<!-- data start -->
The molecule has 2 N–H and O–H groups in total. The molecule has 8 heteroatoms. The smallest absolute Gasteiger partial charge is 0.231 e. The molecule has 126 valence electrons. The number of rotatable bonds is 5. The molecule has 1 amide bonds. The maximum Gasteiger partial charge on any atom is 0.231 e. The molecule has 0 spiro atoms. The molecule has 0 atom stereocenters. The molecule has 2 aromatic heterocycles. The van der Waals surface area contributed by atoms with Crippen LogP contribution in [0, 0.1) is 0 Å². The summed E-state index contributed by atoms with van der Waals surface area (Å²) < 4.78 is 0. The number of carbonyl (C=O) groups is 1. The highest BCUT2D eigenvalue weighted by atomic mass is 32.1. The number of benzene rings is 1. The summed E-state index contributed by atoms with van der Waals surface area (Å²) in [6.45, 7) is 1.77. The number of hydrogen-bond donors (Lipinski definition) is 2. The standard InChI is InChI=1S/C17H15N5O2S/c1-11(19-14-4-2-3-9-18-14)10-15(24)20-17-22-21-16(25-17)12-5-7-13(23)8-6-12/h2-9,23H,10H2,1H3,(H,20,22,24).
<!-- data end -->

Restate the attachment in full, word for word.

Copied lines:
The molecule has 2 N–H and O–H groups in total. The molecule has 8 heteroatoms. The smallest absolute Gasteiger partial charge is 0.231 e. The molecule has 126 valence electrons. The number of rotatable bonds is 5. The molecule has 1 amide bonds. The maximum Gasteiger partial charge on any atom is 0.231 e. The molecule has 0 spiro atoms. The molecule has 0 atom stereocenters. The molecule has 2 aromatic heterocycles. The van der Waals surface area contributed by atoms with Crippen LogP contribution in [0, 0.1) is 0 Å². The summed E-state index contributed by atoms with van der Waals surface area (Å²) < 4.78 is 0. The number of carbonyl (C=O) groups is 1. The highest BCUT2D eigenvalue weighted by atomic mass is 32.1. The number of benzene rings is 1. The summed E-state index contributed by atoms with van der Waals surface area (Å²) in [6.45, 7) is 1.77. The number of hydrogen-bond donors (Lipinski definition) is 2. The standard InChI is InChI=1S/C17H15N5O2S/c1-11(19-14-4-2-3-9-18-14)10-15(24)20-17-22-21-16(25-17)12-5-7-13(23)8-6-12/h2-9,23H,10H2,1H3,(H,20,22,24).